Yet even initiating a discussion to that end is difficult. Sexism and discrimination make menstruation a taboo subject in conservative Pakistani society. Activists or lawyers who mention the word “periods” are often labeled as “shameless.” Buying sanitary pads becomes a battle when shops or pharmacies offer “brown paper” to hide the packing, as if it is something disgusting to be ashamed of.
Pakistan’s education system is also responsible for the miasma of shame around menstruation, as there is no proper education or awareness campaigns or programs for middle schoolers, the age when girls typically start menstruation. Nearly half of Pakistani girls do not know anything about menstruation until they experience their very first cycle. Because the notion of “impurity” is attached to periods, 44 percent of girls do not receive basic menstrual awareness or hygiene management instruction at home or school. Not coincidentally, Pakistan has a school drop-out rate of more than 80 percent of girls; due to the lack of education and resources for period management, it is simply not viable for many girls to attend school while menstruating.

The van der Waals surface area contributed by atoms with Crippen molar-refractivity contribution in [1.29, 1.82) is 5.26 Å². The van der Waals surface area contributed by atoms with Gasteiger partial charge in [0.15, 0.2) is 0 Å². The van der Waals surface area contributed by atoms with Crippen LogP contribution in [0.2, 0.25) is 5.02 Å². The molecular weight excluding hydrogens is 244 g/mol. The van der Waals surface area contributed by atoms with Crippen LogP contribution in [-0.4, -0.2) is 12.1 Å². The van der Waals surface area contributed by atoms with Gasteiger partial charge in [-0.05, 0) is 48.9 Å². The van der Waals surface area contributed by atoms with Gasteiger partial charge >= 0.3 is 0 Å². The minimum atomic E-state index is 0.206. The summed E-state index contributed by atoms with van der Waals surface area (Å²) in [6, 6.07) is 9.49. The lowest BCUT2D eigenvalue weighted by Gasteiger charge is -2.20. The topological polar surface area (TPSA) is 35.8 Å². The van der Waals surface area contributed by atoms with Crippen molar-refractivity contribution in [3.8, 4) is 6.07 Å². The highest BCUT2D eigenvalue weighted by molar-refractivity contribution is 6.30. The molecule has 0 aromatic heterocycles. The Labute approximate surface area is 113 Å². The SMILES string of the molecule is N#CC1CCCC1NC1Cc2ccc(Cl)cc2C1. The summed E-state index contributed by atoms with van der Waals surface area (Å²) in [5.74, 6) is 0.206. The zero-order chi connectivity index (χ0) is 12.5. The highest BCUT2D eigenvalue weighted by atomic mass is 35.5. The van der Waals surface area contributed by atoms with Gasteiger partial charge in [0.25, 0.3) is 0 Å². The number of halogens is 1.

Unfortunately, in Pakistan, getting one’s first period also means the end of childhood, which often results in child marriages, a practice extremely common in rural areas. Pakistan’s rate of child marriage is the sixth-highest in the world.
Another important challenge to tackle period poverty is the high cost of sanitary products. Pads are not a luxury, as Haider astutely noted, but the cost makes them seem that way. The government of Pakistan has failed Pakistani women on this issue, as no policies or measures have been initiated to control or eradicate period poverty, especially following the floods. Periods are natural and because of that, women should be getting free menstrual products with no taxation, advocates say.